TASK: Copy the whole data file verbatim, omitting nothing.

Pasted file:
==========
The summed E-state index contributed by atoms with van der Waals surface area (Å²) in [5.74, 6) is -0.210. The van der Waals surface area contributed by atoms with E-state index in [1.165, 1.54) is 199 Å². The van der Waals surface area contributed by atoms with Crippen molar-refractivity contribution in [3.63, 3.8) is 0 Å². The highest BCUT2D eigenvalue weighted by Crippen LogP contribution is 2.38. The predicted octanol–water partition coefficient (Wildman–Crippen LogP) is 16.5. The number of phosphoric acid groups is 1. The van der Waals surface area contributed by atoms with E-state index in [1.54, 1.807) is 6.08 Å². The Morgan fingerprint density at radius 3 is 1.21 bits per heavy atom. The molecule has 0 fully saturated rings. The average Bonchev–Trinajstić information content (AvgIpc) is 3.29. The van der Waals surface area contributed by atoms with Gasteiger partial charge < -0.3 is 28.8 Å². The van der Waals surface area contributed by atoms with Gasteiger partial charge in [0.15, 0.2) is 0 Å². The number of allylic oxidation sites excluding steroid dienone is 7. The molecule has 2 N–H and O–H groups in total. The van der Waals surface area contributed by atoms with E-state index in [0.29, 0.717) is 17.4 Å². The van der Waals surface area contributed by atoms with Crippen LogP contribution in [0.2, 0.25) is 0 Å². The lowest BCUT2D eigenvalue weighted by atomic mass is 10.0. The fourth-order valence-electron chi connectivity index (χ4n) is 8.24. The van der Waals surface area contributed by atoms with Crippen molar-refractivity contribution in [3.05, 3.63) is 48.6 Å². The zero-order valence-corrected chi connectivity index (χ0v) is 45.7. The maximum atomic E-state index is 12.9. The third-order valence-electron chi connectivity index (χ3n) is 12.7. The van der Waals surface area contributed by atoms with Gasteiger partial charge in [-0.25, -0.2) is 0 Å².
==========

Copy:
The summed E-state index contributed by atoms with van der Waals surface area (Å²) in [5.74, 6) is -0.210. The van der Waals surface area contributed by atoms with E-state index in [1.165, 1.54) is 199 Å². The van der Waals surface area contributed by atoms with Crippen molar-refractivity contribution in [3.63, 3.8) is 0 Å². The highest BCUT2D eigenvalue weighted by Crippen LogP contribution is 2.38. The predicted octanol–water partition coefficient (Wildman–Crippen LogP) is 16.5. The number of phosphoric acid groups is 1. The van der Waals surface area contributed by atoms with E-state index in [1.54, 1.807) is 6.08 Å². The Morgan fingerprint density at radius 3 is 1.21 bits per heavy atom. The molecule has 0 fully saturated rings. The average Bonchev–Trinajstić information content (AvgIpc) is 3.29. The van der Waals surface area contributed by atoms with Gasteiger partial charge < -0.3 is 28.8 Å². The van der Waals surface area contributed by atoms with Gasteiger partial charge in [0.15, 0.2) is 0 Å². The number of allylic oxidation sites excluding steroid dienone is 7. The molecule has 2 N–H and O–H groups in total. The van der Waals surface area contributed by atoms with E-state index in [0.29, 0.717) is 17.4 Å². The van der Waals surface area contributed by atoms with Crippen LogP contribution in [0.2, 0.25) is 0 Å². The lowest BCUT2D eigenvalue weighted by atomic mass is 10.0. The fourth-order valence-electron chi connectivity index (χ4n) is 8.24. The van der Waals surface area contributed by atoms with Crippen molar-refractivity contribution in [3.05, 3.63) is 48.6 Å². The zero-order valence-corrected chi connectivity index (χ0v) is 45.7. The maximum atomic E-state index is 12.9. The third-order valence-electron chi connectivity index (χ3n) is 12.7. The van der Waals surface area contributed by atoms with Gasteiger partial charge in [-0.25, -0.2) is 0 Å².